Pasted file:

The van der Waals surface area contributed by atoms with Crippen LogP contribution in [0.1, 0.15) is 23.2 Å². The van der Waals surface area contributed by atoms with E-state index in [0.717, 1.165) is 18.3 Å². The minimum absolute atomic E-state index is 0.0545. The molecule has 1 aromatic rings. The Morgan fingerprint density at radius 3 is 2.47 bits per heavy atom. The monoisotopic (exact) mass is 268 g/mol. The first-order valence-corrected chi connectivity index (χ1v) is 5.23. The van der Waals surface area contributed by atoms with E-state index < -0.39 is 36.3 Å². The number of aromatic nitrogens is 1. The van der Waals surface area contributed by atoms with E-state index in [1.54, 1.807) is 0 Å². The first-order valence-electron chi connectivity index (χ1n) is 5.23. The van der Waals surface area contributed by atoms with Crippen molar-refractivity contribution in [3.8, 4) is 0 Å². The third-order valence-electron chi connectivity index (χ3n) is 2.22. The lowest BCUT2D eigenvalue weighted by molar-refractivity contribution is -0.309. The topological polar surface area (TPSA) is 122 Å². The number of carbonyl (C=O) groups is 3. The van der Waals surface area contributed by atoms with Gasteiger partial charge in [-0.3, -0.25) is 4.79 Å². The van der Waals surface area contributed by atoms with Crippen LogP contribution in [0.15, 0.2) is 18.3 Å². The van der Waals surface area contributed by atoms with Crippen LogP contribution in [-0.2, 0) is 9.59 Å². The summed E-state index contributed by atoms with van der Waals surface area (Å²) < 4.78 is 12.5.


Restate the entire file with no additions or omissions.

The van der Waals surface area contributed by atoms with Crippen LogP contribution in [0.1, 0.15) is 23.2 Å². The van der Waals surface area contributed by atoms with E-state index in [0.717, 1.165) is 18.3 Å². The minimum absolute atomic E-state index is 0.0545. The molecule has 1 aromatic rings. The Morgan fingerprint density at radius 3 is 2.47 bits per heavy atom. The monoisotopic (exact) mass is 268 g/mol. The first-order valence-corrected chi connectivity index (χ1v) is 5.23. The van der Waals surface area contributed by atoms with E-state index < -0.39 is 36.3 Å². The number of aromatic nitrogens is 1. The van der Waals surface area contributed by atoms with E-state index in [1.54, 1.807) is 0 Å². The first-order valence-electron chi connectivity index (χ1n) is 5.23. The van der Waals surface area contributed by atoms with Crippen molar-refractivity contribution in [3.8, 4) is 0 Å². The third-order valence-electron chi connectivity index (χ3n) is 2.22. The lowest BCUT2D eigenvalue weighted by molar-refractivity contribution is -0.309. The topological polar surface area (TPSA) is 122 Å². The number of carbonyl (C=O) groups is 3. The van der Waals surface area contributed by atoms with Gasteiger partial charge in [-0.3, -0.25) is 4.79 Å². The van der Waals surface area contributed by atoms with Crippen LogP contribution in [0.15, 0.2) is 18.3 Å². The van der Waals surface area contributed by atoms with Crippen LogP contribution in [-0.2, 0) is 9.59 Å². The summed E-state index contributed by atoms with van der Waals surface area (Å²) < 4.78 is 12.5.